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Malloy Floats Bold Idea In Speech To Early Childhood Advocates

by | Sep 5, 2014 11:00am () Comments | Commenting has expired | Share
Posted to: Education, Nonprofits, Poetry, Hartford

Christine Stuart photo Should we pay at-risk parents a minimum wage to attend school with their preschool age children? That’s an idea that Democratic Gov. Dannel P. Malloy floated Thursday during a speech to the Connecticut Early Childhood Alliance.

He said the idea would be to help these parents through their own maladies or mental illnesses or even intergenerational unemployment and turn them into productive employees. He opined it would probably cost far less than having their children repeat a cycle of poverty.

“There are things we should be thinking about outside the box,” he told the group of early childhood providers Thursday.

He admitted that the idea hasn’t been fully fleshed out and wasn’t necessarily a proposal.

“You just asked me about a thought,” Malloy said. “. . . It was a theoretical presentation of an idea.”

Malloy suggested that it would be easy to identify 1,000, 2,000, or even 3,000 at-risk parents per year. And if the state concentrated on those parents “imagine what a difference that would make,” he added.

“Now, it’s not cheap, but neither is the alternative,” Malloy said.

He said if the system can start identifying these parents and children most at-risk then “we can start thinking further and further outside the box.”

Earlier in his speech to the group Malloy explained that maternity nurses already know which parents are most at-risk and someone needs to build a system to support those parents with services when they leave the hospital. Malloy said he can’t build that system, but he can fund it.

“If we had somebody at every hospital, at every birth, we could probably figure out which babies we need to concentrate on the most,” Malloy said. “I think we need to build a system that identifies the babies we need to support.”

The comment received a round of applause.

Merrill Gay, executive director of the Connecticut Early Childhood Alliance, said he’s encouraged by Malloy’s depth of understanding of these issues.

“It’s really refreshing to have someone in a position of power who gets it,” Gay said.

However, Gay noted his organization is nonpartisan and doesn’t make endorsements of political candidates.

As far as Malloy’s proposal to pay at-risk parents to attend school with their children, “that was probably not a very well thought through proposal yet, but it’s thinking outside-of-the-box about what it will take to address those most at-risk families,” Gay said. “It’s an interesting idea. I’m glad to see he’s thinking outside-of-the-box.”

Gay said it made him think of a statistic regarding mothers who don’t finish high school — their children are 11 times more likely to drop out of high school than those whose mothers attended college.

He said there are a lot of statistics about education, but “nothing is 11 times.” And since a person’s educationl level is listed on their child’s birth certificate, it’s known from birth which children are the most likely to succeed.

“We know at birth who those people are who are most at-risk,” Gay said. What has to happen next is someone has to design a system “that intentionally tries to reach families who are at-risk with services that are appropriately designed.”

Gay pointed out that “it’s the wealthy kids who go to college and don’t come back. The poor kids coming out of our cities are the ones most likely to be in the workforce down the road. We need to make sure we’re closing that gap. To simply say this is the schools’ problem — that’s not what the research tells us.”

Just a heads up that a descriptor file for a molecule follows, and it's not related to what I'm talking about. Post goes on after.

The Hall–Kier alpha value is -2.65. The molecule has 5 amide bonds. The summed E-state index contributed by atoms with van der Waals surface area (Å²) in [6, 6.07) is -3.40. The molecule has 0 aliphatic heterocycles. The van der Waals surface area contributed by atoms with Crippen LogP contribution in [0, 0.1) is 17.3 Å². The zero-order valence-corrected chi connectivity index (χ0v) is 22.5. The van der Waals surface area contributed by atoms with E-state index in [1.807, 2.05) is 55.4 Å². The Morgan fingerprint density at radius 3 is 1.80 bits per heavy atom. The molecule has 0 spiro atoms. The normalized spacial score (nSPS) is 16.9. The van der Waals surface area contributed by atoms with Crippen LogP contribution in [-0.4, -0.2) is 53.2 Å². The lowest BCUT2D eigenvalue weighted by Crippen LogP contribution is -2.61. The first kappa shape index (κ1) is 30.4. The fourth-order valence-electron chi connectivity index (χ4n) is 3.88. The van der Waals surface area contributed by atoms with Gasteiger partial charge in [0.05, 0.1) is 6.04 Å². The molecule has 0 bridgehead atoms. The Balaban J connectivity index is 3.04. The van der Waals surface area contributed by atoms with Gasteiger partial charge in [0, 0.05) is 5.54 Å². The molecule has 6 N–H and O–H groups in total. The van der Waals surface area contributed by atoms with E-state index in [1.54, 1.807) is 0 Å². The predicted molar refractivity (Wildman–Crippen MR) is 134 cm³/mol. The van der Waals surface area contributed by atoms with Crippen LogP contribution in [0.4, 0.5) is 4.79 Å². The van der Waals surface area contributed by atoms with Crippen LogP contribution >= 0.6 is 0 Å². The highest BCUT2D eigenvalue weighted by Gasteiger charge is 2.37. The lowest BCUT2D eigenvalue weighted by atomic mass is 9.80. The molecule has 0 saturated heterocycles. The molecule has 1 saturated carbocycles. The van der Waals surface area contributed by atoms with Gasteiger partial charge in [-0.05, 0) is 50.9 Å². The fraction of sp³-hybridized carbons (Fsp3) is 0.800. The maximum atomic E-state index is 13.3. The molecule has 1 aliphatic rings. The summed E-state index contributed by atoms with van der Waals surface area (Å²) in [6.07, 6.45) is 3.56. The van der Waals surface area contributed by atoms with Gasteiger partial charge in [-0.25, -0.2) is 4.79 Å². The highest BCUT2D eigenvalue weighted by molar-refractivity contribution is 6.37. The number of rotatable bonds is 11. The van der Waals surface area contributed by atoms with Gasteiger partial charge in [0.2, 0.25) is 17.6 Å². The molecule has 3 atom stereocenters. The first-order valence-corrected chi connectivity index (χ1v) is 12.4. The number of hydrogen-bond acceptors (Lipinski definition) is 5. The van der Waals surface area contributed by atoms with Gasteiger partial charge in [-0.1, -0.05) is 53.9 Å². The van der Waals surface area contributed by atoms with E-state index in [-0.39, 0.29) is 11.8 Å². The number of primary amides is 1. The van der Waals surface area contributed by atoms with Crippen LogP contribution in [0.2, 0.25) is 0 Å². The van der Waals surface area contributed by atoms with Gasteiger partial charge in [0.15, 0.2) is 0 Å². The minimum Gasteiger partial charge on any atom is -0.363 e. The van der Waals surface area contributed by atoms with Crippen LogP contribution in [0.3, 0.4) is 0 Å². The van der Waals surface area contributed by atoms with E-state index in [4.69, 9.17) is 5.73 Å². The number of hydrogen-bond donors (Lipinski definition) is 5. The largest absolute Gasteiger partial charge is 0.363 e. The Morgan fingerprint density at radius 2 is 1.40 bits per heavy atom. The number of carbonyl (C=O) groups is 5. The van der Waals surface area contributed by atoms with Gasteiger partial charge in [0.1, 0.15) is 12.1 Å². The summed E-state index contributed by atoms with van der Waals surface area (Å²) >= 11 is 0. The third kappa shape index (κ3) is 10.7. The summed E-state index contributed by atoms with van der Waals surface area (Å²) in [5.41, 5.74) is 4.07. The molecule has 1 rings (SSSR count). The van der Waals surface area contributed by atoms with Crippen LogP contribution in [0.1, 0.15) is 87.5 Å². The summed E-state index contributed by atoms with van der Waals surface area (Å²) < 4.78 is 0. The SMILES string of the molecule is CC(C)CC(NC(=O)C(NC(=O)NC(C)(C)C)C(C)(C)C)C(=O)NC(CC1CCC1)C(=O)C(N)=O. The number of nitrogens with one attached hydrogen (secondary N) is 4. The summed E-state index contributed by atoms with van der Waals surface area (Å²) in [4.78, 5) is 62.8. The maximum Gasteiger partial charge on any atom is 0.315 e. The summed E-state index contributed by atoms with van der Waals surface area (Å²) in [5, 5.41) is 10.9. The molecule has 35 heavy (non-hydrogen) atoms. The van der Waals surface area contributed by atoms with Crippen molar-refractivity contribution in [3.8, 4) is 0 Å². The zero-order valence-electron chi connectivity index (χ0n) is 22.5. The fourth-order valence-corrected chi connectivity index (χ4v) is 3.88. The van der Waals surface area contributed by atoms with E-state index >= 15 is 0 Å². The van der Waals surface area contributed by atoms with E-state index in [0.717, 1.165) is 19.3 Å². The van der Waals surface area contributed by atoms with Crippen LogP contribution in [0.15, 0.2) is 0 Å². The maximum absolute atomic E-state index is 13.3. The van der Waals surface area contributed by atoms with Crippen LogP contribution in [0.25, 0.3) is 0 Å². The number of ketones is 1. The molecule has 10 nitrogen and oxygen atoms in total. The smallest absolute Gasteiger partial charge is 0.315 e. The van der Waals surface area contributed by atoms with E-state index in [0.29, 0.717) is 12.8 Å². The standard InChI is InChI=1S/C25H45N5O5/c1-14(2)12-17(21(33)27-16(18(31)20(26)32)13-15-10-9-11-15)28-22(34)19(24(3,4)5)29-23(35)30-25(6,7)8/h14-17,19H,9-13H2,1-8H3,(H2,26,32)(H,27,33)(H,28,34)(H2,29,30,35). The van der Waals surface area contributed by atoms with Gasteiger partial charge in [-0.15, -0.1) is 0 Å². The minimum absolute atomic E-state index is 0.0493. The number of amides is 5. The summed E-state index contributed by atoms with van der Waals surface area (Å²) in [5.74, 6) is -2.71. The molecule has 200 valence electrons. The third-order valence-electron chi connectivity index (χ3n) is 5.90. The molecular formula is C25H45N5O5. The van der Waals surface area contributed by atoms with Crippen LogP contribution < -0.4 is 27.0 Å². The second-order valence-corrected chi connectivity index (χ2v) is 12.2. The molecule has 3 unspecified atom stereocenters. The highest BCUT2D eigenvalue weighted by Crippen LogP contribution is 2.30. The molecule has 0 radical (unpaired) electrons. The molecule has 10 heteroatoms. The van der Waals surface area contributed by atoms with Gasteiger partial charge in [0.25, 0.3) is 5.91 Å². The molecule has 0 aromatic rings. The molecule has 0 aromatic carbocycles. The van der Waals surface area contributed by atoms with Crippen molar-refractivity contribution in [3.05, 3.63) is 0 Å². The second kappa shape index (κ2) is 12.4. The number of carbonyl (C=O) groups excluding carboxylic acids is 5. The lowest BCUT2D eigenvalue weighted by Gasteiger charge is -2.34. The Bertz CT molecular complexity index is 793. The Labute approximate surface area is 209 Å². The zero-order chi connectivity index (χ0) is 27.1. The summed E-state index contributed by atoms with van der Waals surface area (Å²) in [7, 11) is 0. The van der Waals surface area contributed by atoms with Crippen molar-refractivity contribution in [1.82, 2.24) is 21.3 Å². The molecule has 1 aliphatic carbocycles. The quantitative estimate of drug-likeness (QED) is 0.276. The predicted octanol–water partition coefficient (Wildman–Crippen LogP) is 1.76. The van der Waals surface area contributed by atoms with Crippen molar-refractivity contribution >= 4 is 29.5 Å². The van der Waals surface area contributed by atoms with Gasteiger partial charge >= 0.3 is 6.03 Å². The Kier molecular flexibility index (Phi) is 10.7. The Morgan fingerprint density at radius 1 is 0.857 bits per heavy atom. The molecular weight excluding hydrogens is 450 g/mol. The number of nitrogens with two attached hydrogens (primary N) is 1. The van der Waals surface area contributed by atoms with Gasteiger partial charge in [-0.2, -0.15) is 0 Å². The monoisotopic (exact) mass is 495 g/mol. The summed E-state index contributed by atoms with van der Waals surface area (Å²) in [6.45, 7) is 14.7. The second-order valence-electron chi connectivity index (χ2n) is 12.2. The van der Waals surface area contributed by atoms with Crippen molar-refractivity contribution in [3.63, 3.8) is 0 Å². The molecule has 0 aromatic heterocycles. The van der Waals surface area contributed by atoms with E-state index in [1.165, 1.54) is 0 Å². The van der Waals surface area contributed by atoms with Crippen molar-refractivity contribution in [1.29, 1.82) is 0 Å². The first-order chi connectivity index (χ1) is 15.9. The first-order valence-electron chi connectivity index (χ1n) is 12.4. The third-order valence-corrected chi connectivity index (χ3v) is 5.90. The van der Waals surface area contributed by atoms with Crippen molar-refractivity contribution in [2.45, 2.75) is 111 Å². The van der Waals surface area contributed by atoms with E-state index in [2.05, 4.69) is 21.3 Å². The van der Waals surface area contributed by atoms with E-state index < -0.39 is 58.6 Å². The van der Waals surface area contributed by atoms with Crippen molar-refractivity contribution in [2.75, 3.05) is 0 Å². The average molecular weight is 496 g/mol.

Malloy’s opponent, the former Ambassador to Ireland Tom Foley, was invited to speak to the group but was unable to attend Thursday. Gay said they hoped to find a time for Foley to address the group in the future.

In a phone interview Thursday, Foley wondered “who would be paying” these parents minimum wage?

He said if the proposal is to have the state pay the parents, then he thinks the idea is “ridiculous.”

That’s not to say that Foley, who has two preschool age children, doesn’t believe in state funding for preschool.

Foley said preschool is “one of the things shown to be effective,” and it’s the “one thing Gov. Malloy and I agree on.”

But Foley said the money to help fund preschool education should be “based on need.”

He said he pays for his children to have an educational experience because he can afford it. He said the state should be helping fund slots for children based on their parents’ income.

Earlier this year the legislature and Malloy created an Office of Early Childhood and funded an additional 1,020 slots for preschool students. The legislation also asked the Office of Early Childhood to come up with a plan for universal access for 3- and 4-year-olds. The funding for the program will come from a combination of bonding and will also use Tobacco Settlement Funds.

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(15) Archived Comments

posted by: Commuter | September 5, 2014  12:00pm

This is exactly the kind of thinking we need going forward.

This line of thought is how we reduce costs and improve outcomes structurally, including education costs, health care costs, crime, and poverty related costs.

Correspondingly it improves education performance where we need it most, the physical and mental health in the families where we have the most room for improvement, and that is directly supportive of children who grow up to become producers of economic value and contributors to the community, which lowers crime and poverty and improves quality of life by supporting healthy families.

That improves our neighborhoods from the inside out.

And Foley, again, demonstrates that he no grasp of the subject whatsoever, much less a clue what to do about it.

posted by: freddy69 | September 5, 2014  3:04pm

Welcome to the nanny state!! Advocates of big government often talk about providing education to bend the cost curve. The problem is that they cannot provide a single example of this working in the real world while countless examples show these types of programs to be failures

posted by: SocialButterfly | September 5, 2014  4:23pm